Linda Arndt ~ Canine Nutritional Consultant

Balanced Omegas

The Importance Of Using Balanced Omegas In A Diet

Most commercial dog foods contain omega 6 fatty acids which comes from grains etc. If I were to suggest an oil to supplement to a diet, it would be oils high in omega 3 fatty acids.

The greatest sources are deep water ocean fish oils and flaxseed oil. Omega 6 and Omega 3 fatty acids must be used in the proper ratio or your dog can develop skin problems. The ratio is important and the pet owner must be careful not to go beyond the 5:1 to 10:1 ratio (5 to 10 parts Omega 6 - to 1 part Omega 3).

In the case of a dog eating Eagle Pack Formulas, where the diet is already in the proper ratio, you must add both 6 and 3 still in the proper ratio otherwise you will disrupt the balance of the Omegas. In other words... if you are using a dog food that states "BALANCED OMEGAS" you can only supplement with a Balanced Omega product. A proper combination of 6 and 3 supplements can be found in most health food stores and through your veterinarian.

by Albert S.Townshend DVM, Eagle Staff Veterinarian

Recent research indicates that there are significant benefits to enriching your pet’s diet with omega-6 and omega-3 fatty acids. Few pet foods make an effort to provide these beneficial fatty acids in the proper amounts or the proper ratio.

Omega-6 fatty acids are common in most pet foods. They are derived from plant sources such as corn and safflower oils. They are considered pro-inflammatory, immunosuppressive and pro-aggregatory1.

Omega-3 fatty acids are far less common in pet foods as they are derived from more expensive ingredients such as flax seed and cold-water fish oils and fishmeals. They are considered less inflammatory, anti-aggregatory, and vasodilatory and are not immunosuppressive1.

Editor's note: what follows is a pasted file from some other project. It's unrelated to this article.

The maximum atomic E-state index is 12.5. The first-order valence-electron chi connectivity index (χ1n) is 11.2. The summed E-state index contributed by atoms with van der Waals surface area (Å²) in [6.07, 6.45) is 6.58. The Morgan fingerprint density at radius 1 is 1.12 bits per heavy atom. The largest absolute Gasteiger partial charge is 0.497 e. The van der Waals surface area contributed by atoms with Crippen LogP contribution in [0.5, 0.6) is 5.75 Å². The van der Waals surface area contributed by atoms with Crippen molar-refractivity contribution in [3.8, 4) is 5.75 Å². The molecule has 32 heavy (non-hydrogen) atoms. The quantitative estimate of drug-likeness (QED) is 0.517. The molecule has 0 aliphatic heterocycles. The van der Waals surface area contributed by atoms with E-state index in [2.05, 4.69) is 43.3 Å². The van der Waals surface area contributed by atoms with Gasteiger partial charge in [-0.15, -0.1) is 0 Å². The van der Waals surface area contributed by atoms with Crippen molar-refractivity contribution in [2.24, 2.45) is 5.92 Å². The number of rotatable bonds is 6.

In order for there to be maximum benefit from these fatty acids they must be in a proper ratio to one another 2.

A ratio between 5:1 and 10:1, that is, a ratio of 5 or 10 parts omega-6 to 1 part omega-3 fatty acids is ideal and produces the maximum benefit. Most pet foods are nowhere near these ratios and thus have little value. We are so proud of the levels in Eagle pet foods that we list the levels on the bag for all to see and compare. The benefits are many. The most obvious is to the health and appearance of the skin and hair coat. Hair appears thicker, softer and generally healthier. The skin is smoother and much more resistant to injury.

Veterinarians routinely prescribe fatty acid supplementation for dry itchy skin conditions. For years show dogs have been supplemented with omega-3 fatty acids to improve the skin and hair coat. Now this is far less necessary. The anti-inflammatory affects of omega-3 fatty acids has been found to be of value in treating osteoarthritis in older pets as well as allergic reactions3.

Recently, omega-3 fatty acids and omega-6 and omega-3 fatty acids in a 5:1 ratio have been found to be of value in treating chronic renal disease. Their vasodilatory properties alter hemodynamics, lower intraglomerular pressure and slow the progression of renal disease in dogs4.

1. Reinhart GA. Review of Omega-3 fatty acids and dietary influences on tissue concentrations. In Recent Advances in Canine and Feline Nutritional Research: Wilmington: Orange Frazer press, 1996
2. Vaughn DM, Reinhart GA, et al Evaluation of dietary n-6 to n-3 fatty acid ratios on leukotriene B synthesis in dog skin and neutrophils. Veterinary Dermatology 1994; 5(4):163-173.
3. Hazewinkel H, Lars FH, et al. The influence of dietary omega-6: omega-3 ratio on lameness in dogs with osteoarthritis of the elbow joint. In Recent Advances in Canine and Feline Nutrition: Wilmington: Orange Frazer Press, 1998 vol.2; 325-336.
4. Brown SA, Influence of dietary fatty acids on intrarenal hypertension. In Recent Advances in Canine and Feline Nutrition: Wilmington: Orange Frazer Press, 1998 vol.2; 405-411.

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